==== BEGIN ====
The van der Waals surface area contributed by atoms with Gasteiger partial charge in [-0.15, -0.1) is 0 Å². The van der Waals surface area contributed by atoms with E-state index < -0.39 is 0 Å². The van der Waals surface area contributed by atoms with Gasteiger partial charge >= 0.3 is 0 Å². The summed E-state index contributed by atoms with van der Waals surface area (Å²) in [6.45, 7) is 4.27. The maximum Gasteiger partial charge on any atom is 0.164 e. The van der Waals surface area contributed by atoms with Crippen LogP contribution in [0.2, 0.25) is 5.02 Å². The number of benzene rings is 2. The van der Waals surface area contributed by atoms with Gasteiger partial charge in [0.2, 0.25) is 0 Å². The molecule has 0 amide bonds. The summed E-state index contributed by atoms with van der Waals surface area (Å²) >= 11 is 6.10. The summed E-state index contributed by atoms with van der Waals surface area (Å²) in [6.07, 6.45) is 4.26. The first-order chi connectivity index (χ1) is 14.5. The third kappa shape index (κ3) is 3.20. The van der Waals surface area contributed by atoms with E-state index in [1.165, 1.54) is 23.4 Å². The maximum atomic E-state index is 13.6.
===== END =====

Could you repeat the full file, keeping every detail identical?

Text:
The van der Waals surface area contributed by atoms with Gasteiger partial charge in [-0.15, -0.1) is 0 Å². The van der Waals surface area contributed by atoms with E-state index < -0.39 is 0 Å². The van der Waals surface area contributed by atoms with Gasteiger partial charge >= 0.3 is 0 Å². The summed E-state index contributed by atoms with van der Waals surface area (Å²) in [6.45, 7) is 4.27. The maximum Gasteiger partial charge on any atom is 0.164 e. The van der Waals surface area contributed by atoms with Crippen LogP contribution in [0.2, 0.25) is 5.02 Å². The number of benzene rings is 2. The van der Waals surface area contributed by atoms with Gasteiger partial charge in [0.2, 0.25) is 0 Å². The molecule has 0 amide bonds. The summed E-state index contributed by atoms with van der Waals surface area (Å²) >= 11 is 6.10. The summed E-state index contributed by atoms with van der Waals surface area (Å²) in [6.07, 6.45) is 4.26. The first-order chi connectivity index (χ1) is 14.5. The third kappa shape index (κ3) is 3.20. The van der Waals surface area contributed by atoms with E-state index in [1.165, 1.54) is 23.4 Å². The maximum atomic E-state index is 13.6.